Africa’s Albertine Rift

In Africa’s Albertine Rift immense geological forces have created a huge variety of landscapes and transformed the climate. The unique residents of this evolutionary hotspot have been shaped by the Rift and evolved bizarre and unusual ways to survive.

Produced by NHNZ

The Albertine Rift, forged by fire and geological violence in central Africa, is home to many mutants and evolutionary mysteries. It covers just one percent of the legendary continent, yet this special area contains more species of mammal, bird, reptile and fish than anywhere else in mainland Africa.

Geological fury has torn and twisted the earth into a huge variety of landscapes: ice-capped mountains, dry savannah, dense jungles and toxic swamps. Each environment forces life to mutate and adapt to its unique challenges – or perish.

This giant fracture in the earth also radically changed the climate – it divided the centre of Africa in half – one side wet, the other dry. This drove evolution into strange and radical new directions.

The only survivors of an ancient clan of bizarre mammals were transformed into two very different forms. West of the Albertine Rift the Okapi is a shy and mysterious phantom of the dense jungles, with a short neck and legs and stripes like a zebra. On the dry savannahs of the east, the okapi’s only living relatives are the iconic long-necked giraffes. How did the Rift shape these close relatives to be so different?

The Albertine Rift also pushed up Africa’s tallest mountain range – the Rwenzoris, where snow falls and glaciers form right on the equator. Misty alpine valleys are dominated by giant plants – species like Lobelias which grow taller here than anywhere else on the planet. Few animals can live in the high-altitude and freezing peaks – but a beautiful little sunbird has evolved to almost die every night in order to survive.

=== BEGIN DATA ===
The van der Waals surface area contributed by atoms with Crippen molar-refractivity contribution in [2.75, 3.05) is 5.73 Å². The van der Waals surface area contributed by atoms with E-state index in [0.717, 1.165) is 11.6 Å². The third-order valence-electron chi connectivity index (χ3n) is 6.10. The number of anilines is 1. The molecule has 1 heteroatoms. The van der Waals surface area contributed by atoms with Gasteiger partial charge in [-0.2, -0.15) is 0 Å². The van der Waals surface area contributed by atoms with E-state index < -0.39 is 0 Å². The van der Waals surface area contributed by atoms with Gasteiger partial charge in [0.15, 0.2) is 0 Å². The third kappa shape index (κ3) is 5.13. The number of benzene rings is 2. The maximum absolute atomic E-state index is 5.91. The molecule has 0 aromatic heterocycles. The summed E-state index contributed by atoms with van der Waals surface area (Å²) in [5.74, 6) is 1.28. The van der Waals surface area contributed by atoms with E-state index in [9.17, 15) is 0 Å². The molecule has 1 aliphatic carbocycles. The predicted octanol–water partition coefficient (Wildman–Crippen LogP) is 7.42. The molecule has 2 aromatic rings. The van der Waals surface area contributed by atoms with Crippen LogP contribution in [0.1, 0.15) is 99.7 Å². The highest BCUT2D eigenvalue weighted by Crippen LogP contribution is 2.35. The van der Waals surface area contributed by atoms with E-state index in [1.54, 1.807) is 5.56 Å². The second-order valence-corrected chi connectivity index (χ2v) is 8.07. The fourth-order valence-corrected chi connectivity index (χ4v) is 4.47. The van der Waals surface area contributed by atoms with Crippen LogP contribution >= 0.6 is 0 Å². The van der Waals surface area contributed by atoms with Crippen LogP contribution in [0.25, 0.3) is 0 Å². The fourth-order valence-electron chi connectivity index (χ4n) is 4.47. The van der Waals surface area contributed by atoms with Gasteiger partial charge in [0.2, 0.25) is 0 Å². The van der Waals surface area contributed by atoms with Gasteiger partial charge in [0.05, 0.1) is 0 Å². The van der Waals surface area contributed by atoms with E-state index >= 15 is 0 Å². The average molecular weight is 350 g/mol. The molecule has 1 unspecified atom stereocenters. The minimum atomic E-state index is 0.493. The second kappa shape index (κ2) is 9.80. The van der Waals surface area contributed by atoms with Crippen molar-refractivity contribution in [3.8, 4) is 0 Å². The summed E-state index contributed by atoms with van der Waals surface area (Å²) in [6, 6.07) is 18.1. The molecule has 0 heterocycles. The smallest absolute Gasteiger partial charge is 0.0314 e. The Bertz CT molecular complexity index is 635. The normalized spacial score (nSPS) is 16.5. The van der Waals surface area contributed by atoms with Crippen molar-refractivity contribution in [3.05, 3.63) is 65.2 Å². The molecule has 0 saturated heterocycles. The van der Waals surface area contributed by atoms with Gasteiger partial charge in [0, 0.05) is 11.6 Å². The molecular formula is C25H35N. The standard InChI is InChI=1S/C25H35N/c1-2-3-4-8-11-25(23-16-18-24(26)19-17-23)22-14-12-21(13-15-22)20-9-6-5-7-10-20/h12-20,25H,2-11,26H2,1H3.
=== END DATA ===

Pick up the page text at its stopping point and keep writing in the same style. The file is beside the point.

The same geological forces also created the mighty Congo river, an impassable barrier that split our closest relatives – chimpanzees – into two very different species. Why are chimps north of the Congo violent and warlike, while their close relatives the bonobos live in peace and harmony south of the river?

The transformation of Central Africa by the Great Rift may also have had a profound effect on human evolution. According to a new theory, our ancient ancestors came down from the trees and learnt to walk on two legs because of the new landscapes created by rifting through Africa. The Albertine Rift may hold the secrets of the ultimate primate survivor – us.

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Brazil’s Cerrado

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Australia

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New Zealand

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Costa Rica

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Africa’s Albertine Rift

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China – Roof of the World

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The Arid Namib

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Madagascar

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Africa’s Rift Valley lakes

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